Healthy, light and zingy, just right for jaded New Year palates.
After all that festive fare and the heady excesses of Hogmanay, Stephen David, Chef-Patron of The Crown At Woodbridge delves for culinary solace in the spice rack and fridge dew bin, to start his vegetarian detoxing with colourful pumpkin and squash.
In truth, it might be a slight exaggeration to say I am either detoxing or going veggie but certainly after all that over-the-top food and wine as well as the odd wee fireside dram or two, I for one do feel the need to take it easy on the waistline in January. It is no coincidence that we eat so much ethnic food in late winter, it is after all on the chilly side and those warming spices do give the ‘Ready Brek’-style inner glow (do you remember the advert?); Asian dishes and those from other exotic cuisines have more vegetable content and are less meat-centred, giving a lightness and balance as well as obvious health benefits I must admit. So all-in-all, going ethnic is the way forward for me, giving my constitution a slimming break, well only until the first tempting signs of simnel cake and hot cross buns make their traditional Easter appearance on the horizon.
January and the latter winter months can also be bleak if you want to take things easy in the menu department, everything is a little stodgy, heavy and brown; however delicious the game, root vegetables, orchard fruits may be, you only have to think about hearty stews, crumbles, toad-in-the-hole, shepherds’ pie, not exactly diet food!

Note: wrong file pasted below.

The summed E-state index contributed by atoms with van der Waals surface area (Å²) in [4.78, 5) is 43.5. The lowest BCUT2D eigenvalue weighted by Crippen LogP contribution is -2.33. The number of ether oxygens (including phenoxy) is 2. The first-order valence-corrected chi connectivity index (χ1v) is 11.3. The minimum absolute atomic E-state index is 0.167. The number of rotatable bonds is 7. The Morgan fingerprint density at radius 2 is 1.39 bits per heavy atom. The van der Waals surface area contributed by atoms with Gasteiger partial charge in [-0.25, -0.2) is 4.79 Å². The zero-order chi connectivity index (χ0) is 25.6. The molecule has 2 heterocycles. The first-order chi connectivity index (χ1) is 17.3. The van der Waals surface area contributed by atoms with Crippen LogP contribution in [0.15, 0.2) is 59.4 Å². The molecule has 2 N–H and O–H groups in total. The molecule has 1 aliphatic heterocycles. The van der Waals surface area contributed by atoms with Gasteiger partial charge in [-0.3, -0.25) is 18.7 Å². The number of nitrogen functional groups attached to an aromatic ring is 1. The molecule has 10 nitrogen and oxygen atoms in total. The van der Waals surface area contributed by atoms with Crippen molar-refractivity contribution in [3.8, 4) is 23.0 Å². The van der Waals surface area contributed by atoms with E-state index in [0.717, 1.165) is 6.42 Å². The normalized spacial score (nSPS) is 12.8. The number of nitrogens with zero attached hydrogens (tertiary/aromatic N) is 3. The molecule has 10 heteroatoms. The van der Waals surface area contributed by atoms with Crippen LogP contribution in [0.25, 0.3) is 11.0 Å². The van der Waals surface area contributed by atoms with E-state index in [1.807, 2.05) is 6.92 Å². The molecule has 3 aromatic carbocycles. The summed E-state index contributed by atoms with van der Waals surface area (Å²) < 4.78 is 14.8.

But there is one gem, or should I say, a myriad of gems in the farmers’ coldstore right up until the plentiful spring growing season takes off and they are pumpkins and squashes, the jewels in the winter vegetable bounty. Firstly they are just so colourful, their hues of orange flesh add such zing to a plate; their texture is beautiful, especially velvety when pureed; when roasted, they achieve a naturally-sweet caramelised perfection and they are just a perfect backdrop or partner with all manner of other flavours in different cuisines and recipes. Though pumpkin pie might be the exception to their gastronomic superlative - I have been playing with this transatlantic dessert staple to see if I can hike up the flavour content and reduce the sugary creamy heaviness, it seems much more appealing with lots of spices, maple syrup for interesting sweetness and pecans for bite so I may not consign it to permanent exile the other side of the pond just yet.
Smaller pumpkins and all sizes of squash are tasty and interchangeable. But the huge Halloween-style Jack o’Lanterns monstrosities are best left for decorating the front lawn or windowsill in October and then only good for feeding the compost heap, they can be rather dry and stringy.